Recently I developed a new method. The new method works perfect with CUDA (at 20 to 40FPS) and I have already tested it successfully. The problem comes when I try to make a comparison with an old method. The old method was implemented on CPU. It does LU decomposition A=LU first, and then runs forward+back steps to solve (LU)x=b. The very nice thing about the old method is that A does not change, so LU decomposition can be done only once and the overhead is just the forward+backward solve. A is sparse and symmetric positive definite. (I believe this is a fairly common practice in many problems, e.g., fluid simulation in a fixed domain.)
To make my comparison fair, I want to implement the old method on GPU. But I didn't find any sparse LU decomposition in cuSolver or cuSparse. Am I supposed to calculate it by some other libraries? Shall I use cusolverRfSolve() for solve? If so, why L and U are not input, but P and Q are input to this function? Is there any working example similar to what I am trying to do?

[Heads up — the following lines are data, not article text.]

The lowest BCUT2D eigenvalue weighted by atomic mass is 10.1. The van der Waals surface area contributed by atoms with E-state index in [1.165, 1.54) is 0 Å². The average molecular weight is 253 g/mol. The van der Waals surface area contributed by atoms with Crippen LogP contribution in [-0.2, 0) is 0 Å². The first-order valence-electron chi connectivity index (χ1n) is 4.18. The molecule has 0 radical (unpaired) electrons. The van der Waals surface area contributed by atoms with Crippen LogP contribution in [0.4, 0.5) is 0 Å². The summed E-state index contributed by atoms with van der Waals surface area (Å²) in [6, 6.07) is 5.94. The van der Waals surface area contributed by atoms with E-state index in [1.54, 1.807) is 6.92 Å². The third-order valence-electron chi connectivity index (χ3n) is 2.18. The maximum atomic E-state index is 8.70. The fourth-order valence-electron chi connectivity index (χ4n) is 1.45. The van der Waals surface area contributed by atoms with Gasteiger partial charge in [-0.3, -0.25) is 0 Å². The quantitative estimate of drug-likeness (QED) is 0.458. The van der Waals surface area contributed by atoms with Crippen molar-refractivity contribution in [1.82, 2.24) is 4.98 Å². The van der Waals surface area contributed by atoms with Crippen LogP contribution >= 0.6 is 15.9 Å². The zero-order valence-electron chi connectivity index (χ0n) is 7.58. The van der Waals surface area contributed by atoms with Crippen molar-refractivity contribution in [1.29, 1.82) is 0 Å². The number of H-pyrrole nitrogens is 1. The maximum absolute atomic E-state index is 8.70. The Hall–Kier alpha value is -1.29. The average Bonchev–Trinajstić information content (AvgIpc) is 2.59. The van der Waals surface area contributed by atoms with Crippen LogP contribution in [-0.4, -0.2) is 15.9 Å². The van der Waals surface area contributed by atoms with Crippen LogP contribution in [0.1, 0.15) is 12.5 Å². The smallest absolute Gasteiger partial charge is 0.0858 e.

Even if the old method runs slower on GPU, I would love to see it, which makes my new method really useful.
From the documentation, it looks like the intended use of
cusolverRfSolve requires the following previous calls:
cusolverRfSetup[Host/Device]<-- this takes as input already a matrix
and then you only call
cusolverRfSolve (again with
Q). The previous calls analyse the given matrices and determine the parallelism strategy.
Given the examples from the cuSOLVER documentation, it looks like they intentionally outsourced the LU factorisation, so you need to provide the factorised matrices to the library.
I am currently working on interfacing scipy in python (
scipy.sparse.linalg.splu) with cuSOLVER in order to provide the LU factorisation
Pr * A * Pc = L * U. cuSOLVER will need
P = Pr.T and
Q = Pc.T. You can use the
cusolverRfSetupHost function to let cuSOLVER take care of GPU memory allocation and transfer.
Alternatively one could make use of suitesparse (http://faculty.cse.tamu.edu/davis/suitesparse.html) in C++.